Ellie Szabados goes back to school

7-year-old cancer patient starts 1st grade

JACKSONVILLE, Fla. – Thousands of students and parents battle back-to-school nerves on the first day, but for the Szabados family those nerves were multiplied when their 7-year-old daughter went back to school for the first time Monday since being diagnosed with brain cancer. 

"As soon as I got out of the classroom, the tears were going down my face, and the principal was really sweet about it and said you can come check on her anytime," said Ellie's mom, Stephanie Szabados.

Channel 4 has been following Ellie Szabados story since she was 5-years-old and undergoing treatment for her cancer.  This year, Ellie's doctors encouraged her parents to send her back to Normandy Village Elementary School so that she could start the first grade. 

Channel 4 cameras has followed Ellie on her long road to recovery. The journey has been full of ups and downs, surgeries and painful chemotherapy treatments.

The 7-year-old conquered her first day of school with the spunk, personality and resilience Ellie's shown us since Channel 4 cameras started covering her story. 

"Did you make any friends?" asked Channel 4's Adrienne Moore. 

"Yes! A lot!" said Ellie. "They have all been nice and there's a whole bunch."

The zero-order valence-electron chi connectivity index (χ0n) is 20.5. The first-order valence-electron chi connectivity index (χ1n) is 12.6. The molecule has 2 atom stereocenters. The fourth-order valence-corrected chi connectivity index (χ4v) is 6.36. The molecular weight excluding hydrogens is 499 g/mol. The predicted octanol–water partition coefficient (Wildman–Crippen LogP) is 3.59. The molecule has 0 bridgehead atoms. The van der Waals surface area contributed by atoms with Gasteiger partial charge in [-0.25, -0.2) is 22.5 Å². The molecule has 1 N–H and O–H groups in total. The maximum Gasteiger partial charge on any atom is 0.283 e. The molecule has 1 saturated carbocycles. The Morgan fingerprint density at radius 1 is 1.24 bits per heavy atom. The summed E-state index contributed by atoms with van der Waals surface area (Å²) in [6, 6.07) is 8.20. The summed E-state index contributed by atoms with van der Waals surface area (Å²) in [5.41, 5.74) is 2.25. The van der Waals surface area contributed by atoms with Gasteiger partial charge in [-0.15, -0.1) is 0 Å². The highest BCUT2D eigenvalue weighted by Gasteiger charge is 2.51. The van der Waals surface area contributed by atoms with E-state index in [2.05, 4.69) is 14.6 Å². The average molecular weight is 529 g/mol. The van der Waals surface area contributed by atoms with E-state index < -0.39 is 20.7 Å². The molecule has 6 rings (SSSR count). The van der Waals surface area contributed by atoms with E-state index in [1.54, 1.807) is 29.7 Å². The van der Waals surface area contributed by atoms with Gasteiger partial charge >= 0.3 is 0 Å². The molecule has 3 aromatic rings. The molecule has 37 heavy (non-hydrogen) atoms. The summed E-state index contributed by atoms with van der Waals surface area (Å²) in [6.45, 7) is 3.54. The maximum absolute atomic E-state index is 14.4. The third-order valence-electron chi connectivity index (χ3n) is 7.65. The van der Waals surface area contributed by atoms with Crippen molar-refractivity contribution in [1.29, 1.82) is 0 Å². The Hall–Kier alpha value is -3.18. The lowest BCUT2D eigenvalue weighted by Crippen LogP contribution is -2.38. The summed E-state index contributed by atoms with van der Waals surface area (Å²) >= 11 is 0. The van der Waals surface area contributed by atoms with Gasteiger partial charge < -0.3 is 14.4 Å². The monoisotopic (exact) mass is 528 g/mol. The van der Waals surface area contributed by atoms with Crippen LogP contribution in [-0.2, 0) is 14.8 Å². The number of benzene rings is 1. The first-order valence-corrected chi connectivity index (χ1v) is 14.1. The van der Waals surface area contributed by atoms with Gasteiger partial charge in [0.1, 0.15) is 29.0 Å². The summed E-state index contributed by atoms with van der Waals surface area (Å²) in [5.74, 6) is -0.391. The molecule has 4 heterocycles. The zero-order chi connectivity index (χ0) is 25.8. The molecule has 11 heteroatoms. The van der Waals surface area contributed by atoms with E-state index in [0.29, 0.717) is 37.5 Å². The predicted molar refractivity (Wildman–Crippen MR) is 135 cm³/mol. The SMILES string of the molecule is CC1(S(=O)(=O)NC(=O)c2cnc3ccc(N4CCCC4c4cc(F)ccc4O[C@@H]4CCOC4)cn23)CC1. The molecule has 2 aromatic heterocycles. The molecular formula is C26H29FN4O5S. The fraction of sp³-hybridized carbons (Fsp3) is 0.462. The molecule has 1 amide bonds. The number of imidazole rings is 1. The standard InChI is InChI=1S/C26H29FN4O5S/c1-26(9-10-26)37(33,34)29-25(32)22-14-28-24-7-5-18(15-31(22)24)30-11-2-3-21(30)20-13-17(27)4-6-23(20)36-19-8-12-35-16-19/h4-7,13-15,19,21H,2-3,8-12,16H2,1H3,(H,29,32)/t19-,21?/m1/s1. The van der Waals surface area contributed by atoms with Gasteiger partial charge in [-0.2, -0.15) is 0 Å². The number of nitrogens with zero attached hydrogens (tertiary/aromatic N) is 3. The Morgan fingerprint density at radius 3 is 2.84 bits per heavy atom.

Ellie said going back to school made her feel like a normal kid again, but there are some things that she still can't be part of, like recess and eating lunch in the cafeteria. 

Ellie's tumors have been shrinking, but as she continues to get healthy, her immune system is still concerns doctors.

"No recess, no gym, no cafeteria, she's eating in the office and she wears a mask for the entire day. Just for now to see how she does," said Szabados. 

Ellie was eager to show Channel 4 all her back to school gear Monday afternoon. 

"And here's my Tinkerbelle lunchbox," said Ellie. "It's Tinkerbelle and all of her friends and her sister."

With day two just around the corner, Ellie's excited and mom says school could be just what Ellie needs.

"I know that the tumors are still there, she's still fighting. I know that we still have a long battle ahead of us," said Szabados. "But we're doing it, and I'm happy that she's happy."